Monday, December 4, 2017

Phantasmagoric Monsters


A friend once told me that she was reading Hofmannsthal's libretto for Richard Strauss's Ariadne auf Naxos and that the plot was very silly. I agreed, but also stated that despite the ludicrous plot, it was my favorite Strauss opera, possibly one of my favorite operas of all. My love for it did not stem from the text or plot, but entirely from the music. And the music justified whatever plot it set.

Any fan of opera is accustomed to some suspension of disbelief: the characters onstage occupy a world where they sing to each other, but cannot hear the orchestra accompanying them. Ariadne is one of the most extreme examples of this, as it is an opera about putting on an opera, complete with characters that are singers, comedians and even a composer. Dramatic tension arises in the first act arises because the work itself is not sacrosanct, a state that the composer riles against. The irony here is that the work that we are hearing is sacrosanct. This composition, then, is a work about a Work and the conditions necessary to make it a Work of Art.

'Suspension of disbelief' arguably understates the case for opera. Opera leans heavily toward phantasmagoria, a term that Adorno borrowed from Marx and applied to the works of Wagner. Phantasmagoria hides its means of production, it creates a coherent yet imperfect world view, it declares itself in the medium of sound. While it can be analyzed, more often it is understood sui generis. For Adorno, it is a form of  'magical delusion.'

Opera, particularly in its modern guise, particularly at an institution such as the Met, is a magical delusion. The Work of Art rests at its core, with all other elements subservient to it. Even the repertoire is gradually diminished because while audiences crave magical delusion, they want to experience delusions that are familiar to them.

It takes an effective magician to maintain magical delusion. Such a magician was kept on at a very high cost. Open secrets circulated, but magical delusion around Works of Art prevented anyone from taking action.

I once attended a Met Live in HD production at my local movie theater of Strauss' Salome. The theater next to it played a High School Musical movie. High School Musical had a PG rating, meaning that it was not recommended for children under the age of 13. Salome had a G rating, meaning that it was open for anyone to attend.

There is an easy and glib joke to be made here about which of the two screenings had a strip tease (I am making an assumption that High School Musical did not). But that neglects the fact that Salome's violent fate, enacted before our eyes, is equally unsuitable for children. Her stepfather's soldiers crush her to death with their shields on stage. Even by the standards of opera, this end is grotesque, but her demise is purportedly justified by her grotesque actions: she talks to the moon, speaks erotically to a holy man, performs a striptease, kisses a decapitated head. Perhaps she is a monster. 'Monster' (Ungeheuer) is the label her stepfather gives her immediately before he orders her death.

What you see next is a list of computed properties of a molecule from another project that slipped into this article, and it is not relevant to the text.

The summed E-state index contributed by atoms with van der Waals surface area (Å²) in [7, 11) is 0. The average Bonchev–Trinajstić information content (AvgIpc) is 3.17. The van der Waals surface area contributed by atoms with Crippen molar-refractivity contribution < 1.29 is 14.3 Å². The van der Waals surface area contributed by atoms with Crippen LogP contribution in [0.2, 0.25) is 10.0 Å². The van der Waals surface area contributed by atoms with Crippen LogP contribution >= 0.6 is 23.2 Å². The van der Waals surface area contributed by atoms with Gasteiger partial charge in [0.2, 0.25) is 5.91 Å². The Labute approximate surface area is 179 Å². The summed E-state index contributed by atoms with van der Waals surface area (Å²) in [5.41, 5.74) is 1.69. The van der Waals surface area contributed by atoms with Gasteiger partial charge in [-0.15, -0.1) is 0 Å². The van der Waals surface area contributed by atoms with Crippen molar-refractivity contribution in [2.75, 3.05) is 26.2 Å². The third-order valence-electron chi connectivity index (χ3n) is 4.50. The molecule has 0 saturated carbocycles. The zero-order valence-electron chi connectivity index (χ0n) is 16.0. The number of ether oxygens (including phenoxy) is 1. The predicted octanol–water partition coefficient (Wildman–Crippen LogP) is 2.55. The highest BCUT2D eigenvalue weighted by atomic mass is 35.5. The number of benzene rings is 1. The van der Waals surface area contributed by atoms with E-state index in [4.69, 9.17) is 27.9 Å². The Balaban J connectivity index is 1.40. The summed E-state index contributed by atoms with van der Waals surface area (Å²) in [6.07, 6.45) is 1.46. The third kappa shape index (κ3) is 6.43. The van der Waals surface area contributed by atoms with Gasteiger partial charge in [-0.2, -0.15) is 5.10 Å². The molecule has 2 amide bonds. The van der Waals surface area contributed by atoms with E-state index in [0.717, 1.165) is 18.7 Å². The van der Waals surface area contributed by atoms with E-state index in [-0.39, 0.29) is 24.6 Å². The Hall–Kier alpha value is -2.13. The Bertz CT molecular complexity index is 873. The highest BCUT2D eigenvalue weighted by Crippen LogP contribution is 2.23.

This same stepfather demanded that a teen-aged girl--the daughter of his wife--unveil for him. He walks off the stage. Monsters can also hide in plain sight and walk freely. These are the scarier monsters.

It is a strange condition of opera repertoire that monsters are so abundant. We pretend that artistic quality somehow excuses their terrors. We ask that performers participate in them regardless of any past traumas they may have experienced. In theory classes, Mozart's incorporation of sonata form into an ensemble is more highly valued than the fact that one member of the ensemble is an exemplary case for toxic masculinity. We dig deeply into the score to find reasons to disbelieve Zerlina's scream and question Donna Anna's accusations of impropriety. We passively accept overt Jewish stereotypes, Japanese teenagers sold to foreigners for sex, women rendered voiceless by an encroaching patriarchy. We care more instead about the performers and the productions. We prefer that the score remain sacrosanct.

I once heard Tristan und Isolde six times in the same month--phantasmagoria at its finest. The conductor was Christian Thielemann. I knew nothing about his 'open secret' of antisemitism. The prelude to Act III was all I cared about.

We should not be surprised in the least that this operatic world of magical delusion should have deluded itself into thinking the many rumors that accompanied James Levine were nothing more than rumors. After all, the repertoire that we value, more often than not, protects the villains and rewards the abusers. We have convinced ourselves that the repertoire is fixed because of its musical merit instead of questioning why works with such monsters are still being performed. If we cannot be sure that Zerlina's scream is authentic, why would we believe the abused?

My very favorite Ariadne auf Naxos moment comes from a rehearsal featuring James Levine and Jessye Norman. 'This is the best section of the piece!' he declares, as he plays piano to lead her into her Act II entrance. When this moment aired last year during a Live in HD performance, I was brought to tears. Knowing now that the Met knew about Levine's abuses, that they were still allowing him to work there, and that all of this complicity was to preserve Levine's interpretations of Works of Art, I am not sure I will be able to watch this clip ever again. These productions, even at their most magnificent, are not worth the price that was paid by Levine's victims.

The Composer's final line near the end of Act 1 in Ariadne auf Naxos is 'Du hast es erlaubt!' (You have allowed this). As long as we are valuing the Work above all, and at any price, we are all allowing this.

1 comment:

  1. great post, zoe--there's so much to think about here. thank you!